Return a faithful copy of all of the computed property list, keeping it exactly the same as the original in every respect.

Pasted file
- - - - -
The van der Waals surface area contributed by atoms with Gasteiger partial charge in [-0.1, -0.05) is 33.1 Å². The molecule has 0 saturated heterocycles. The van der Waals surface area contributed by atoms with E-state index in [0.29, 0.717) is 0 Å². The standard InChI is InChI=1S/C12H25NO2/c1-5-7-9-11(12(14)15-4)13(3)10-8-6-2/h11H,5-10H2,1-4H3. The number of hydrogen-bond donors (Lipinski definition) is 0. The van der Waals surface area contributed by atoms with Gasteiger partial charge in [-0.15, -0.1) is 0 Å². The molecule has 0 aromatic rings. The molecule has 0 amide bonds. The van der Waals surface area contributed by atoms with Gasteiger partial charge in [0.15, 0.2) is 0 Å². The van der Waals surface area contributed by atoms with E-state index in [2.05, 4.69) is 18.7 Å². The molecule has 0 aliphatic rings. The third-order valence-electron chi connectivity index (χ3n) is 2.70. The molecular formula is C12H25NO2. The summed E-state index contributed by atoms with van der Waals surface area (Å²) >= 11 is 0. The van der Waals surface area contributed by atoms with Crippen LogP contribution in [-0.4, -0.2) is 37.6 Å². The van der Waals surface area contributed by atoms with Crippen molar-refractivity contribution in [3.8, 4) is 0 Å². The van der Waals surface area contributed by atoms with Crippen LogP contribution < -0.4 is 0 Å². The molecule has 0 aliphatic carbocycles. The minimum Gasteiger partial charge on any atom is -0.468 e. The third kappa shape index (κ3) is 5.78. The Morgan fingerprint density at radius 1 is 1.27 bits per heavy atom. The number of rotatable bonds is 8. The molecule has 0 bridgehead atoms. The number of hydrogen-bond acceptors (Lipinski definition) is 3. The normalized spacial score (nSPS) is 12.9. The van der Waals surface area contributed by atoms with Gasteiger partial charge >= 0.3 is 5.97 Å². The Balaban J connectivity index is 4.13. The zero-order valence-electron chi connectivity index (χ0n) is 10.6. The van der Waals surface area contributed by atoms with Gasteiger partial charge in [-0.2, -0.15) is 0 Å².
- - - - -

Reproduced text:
The van der Waals surface area contributed by atoms with Gasteiger partial charge in [-0.1, -0.05) is 33.1 Å². The molecule has 0 saturated heterocycles. The van der Waals surface area contributed by atoms with E-state index in [0.29, 0.717) is 0 Å². The standard InChI is InChI=1S/C12H25NO2/c1-5-7-9-11(12(14)15-4)13(3)10-8-6-2/h11H,5-10H2,1-4H3. The number of hydrogen-bond donors (Lipinski definition) is 0. The van der Waals surface area contributed by atoms with Gasteiger partial charge in [-0.15, -0.1) is 0 Å². The molecule has 0 aromatic rings. The molecule has 0 amide bonds. The van der Waals surface area contributed by atoms with Gasteiger partial charge in [0.15, 0.2) is 0 Å². The van der Waals surface area contributed by atoms with E-state index in [2.05, 4.69) is 18.7 Å². The molecule has 0 aliphatic rings. The third-order valence-electron chi connectivity index (χ3n) is 2.70. The molecular formula is C12H25NO2. The summed E-state index contributed by atoms with van der Waals surface area (Å²) >= 11 is 0. The van der Waals surface area contributed by atoms with Crippen LogP contribution in [-0.4, -0.2) is 37.6 Å². The van der Waals surface area contributed by atoms with Crippen molar-refractivity contribution in [3.8, 4) is 0 Å². The van der Waals surface area contributed by atoms with Crippen LogP contribution < -0.4 is 0 Å². The molecule has 0 aliphatic carbocycles. The minimum Gasteiger partial charge on any atom is -0.468 e. The third kappa shape index (κ3) is 5.78. The Morgan fingerprint density at radius 1 is 1.27 bits per heavy atom. The number of rotatable bonds is 8. The molecule has 0 bridgehead atoms. The number of hydrogen-bond acceptors (Lipinski definition) is 3. The normalized spacial score (nSPS) is 12.9. The van der Waals surface area contributed by atoms with Gasteiger partial charge >= 0.3 is 5.97 Å². The Balaban J connectivity index is 4.13. The zero-order valence-electron chi connectivity index (χ0n) is 10.6. The van der Waals surface area contributed by atoms with Gasteiger partial charge in [-0.2, -0.15) is 0 Å².